Imagine yourself in 1951, the Korean War raging on.

The brutal conflict often overshadowed by World War II and then later by the Vietnam War was a crucible of innovation and daring military maneuvers.

One such operation, often relegated to footnotes in history books, was Operation Tomahawk – a massive airborne assault with hundreds of paratroopers training down from the sky, aiming to disrupt enemy movement and turn the tide of the conflict.

Today, this daring operation stands as a testament to American paratrooper courage and adaptability.

A Turning Point in the Korean War

Nearly a year after the Korean War broke out, both sides had settled into a bloody stalemate until a successful push by United Nations allies in early 1951, forcing the communist North Korean and Chinese forces to regroup north of the 38th Parallel.

General Matthew Ridgway, the newly appointed commander of the Eighth US Army, recognized the need for a bold offensive strategy to break the deadlock and take control over Munsan-ni, a strategically vital area located northwest of Seoul near the Imjin River that could cripple the ability of the communist forces to launch further offensives.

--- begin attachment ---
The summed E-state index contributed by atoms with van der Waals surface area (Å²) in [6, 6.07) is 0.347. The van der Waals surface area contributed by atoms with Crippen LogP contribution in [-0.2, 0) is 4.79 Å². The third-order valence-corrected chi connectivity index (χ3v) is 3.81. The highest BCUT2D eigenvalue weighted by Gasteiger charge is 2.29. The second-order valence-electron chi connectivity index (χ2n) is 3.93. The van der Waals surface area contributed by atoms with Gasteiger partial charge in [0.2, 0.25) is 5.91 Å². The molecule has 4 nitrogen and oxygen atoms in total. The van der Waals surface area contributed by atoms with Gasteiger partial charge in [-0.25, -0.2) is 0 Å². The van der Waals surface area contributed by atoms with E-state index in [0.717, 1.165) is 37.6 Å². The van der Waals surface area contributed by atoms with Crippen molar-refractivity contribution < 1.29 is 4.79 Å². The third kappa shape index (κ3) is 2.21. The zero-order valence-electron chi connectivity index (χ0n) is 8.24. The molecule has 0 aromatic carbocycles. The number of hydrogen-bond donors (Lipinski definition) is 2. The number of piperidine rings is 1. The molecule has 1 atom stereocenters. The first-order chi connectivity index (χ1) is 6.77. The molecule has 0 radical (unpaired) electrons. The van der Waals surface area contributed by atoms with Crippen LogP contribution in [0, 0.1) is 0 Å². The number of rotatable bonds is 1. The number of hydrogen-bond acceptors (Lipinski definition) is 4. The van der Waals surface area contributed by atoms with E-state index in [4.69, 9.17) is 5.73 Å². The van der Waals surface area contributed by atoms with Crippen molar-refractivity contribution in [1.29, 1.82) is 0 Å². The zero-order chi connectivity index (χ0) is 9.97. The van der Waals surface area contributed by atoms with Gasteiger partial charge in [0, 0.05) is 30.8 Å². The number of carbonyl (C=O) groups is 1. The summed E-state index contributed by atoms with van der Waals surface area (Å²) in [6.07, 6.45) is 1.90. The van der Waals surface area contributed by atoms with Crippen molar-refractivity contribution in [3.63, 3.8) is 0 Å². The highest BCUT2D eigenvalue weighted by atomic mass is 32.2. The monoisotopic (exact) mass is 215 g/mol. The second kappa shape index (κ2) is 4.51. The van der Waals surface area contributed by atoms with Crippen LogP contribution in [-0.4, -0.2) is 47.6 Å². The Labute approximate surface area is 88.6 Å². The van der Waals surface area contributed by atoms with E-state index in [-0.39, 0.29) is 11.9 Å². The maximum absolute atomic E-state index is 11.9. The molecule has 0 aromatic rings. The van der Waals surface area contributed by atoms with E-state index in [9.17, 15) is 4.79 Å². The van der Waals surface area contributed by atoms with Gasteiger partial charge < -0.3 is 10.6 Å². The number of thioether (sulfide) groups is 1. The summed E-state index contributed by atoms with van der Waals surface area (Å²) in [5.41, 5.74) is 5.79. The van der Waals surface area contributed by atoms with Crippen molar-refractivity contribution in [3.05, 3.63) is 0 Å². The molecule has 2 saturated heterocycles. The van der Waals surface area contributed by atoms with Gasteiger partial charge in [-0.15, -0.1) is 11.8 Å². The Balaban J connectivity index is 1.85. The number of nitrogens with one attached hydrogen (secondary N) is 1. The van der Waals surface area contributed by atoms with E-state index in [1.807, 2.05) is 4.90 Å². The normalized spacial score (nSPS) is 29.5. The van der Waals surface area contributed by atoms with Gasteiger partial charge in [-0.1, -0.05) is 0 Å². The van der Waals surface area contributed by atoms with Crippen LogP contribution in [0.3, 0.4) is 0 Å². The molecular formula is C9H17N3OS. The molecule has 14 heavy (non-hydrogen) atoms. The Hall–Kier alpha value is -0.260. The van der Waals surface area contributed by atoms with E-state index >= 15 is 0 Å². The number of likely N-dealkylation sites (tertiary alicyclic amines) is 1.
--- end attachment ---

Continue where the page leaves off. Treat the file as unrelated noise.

The Rakkasans

Through General Ridgway, the 187th Airborne Regimental Combat Team—also known as the “Rakkasans” (Japanese for “falling parachute man“)—embarked on a perilous mission on the crisp morning of March 23rd, 1951.

Composed of over 3,400 elite paratroopers, Operation Tomahawk marked a significant moment in military history as the second and final large-scale airborne operation for the US during the Korean War.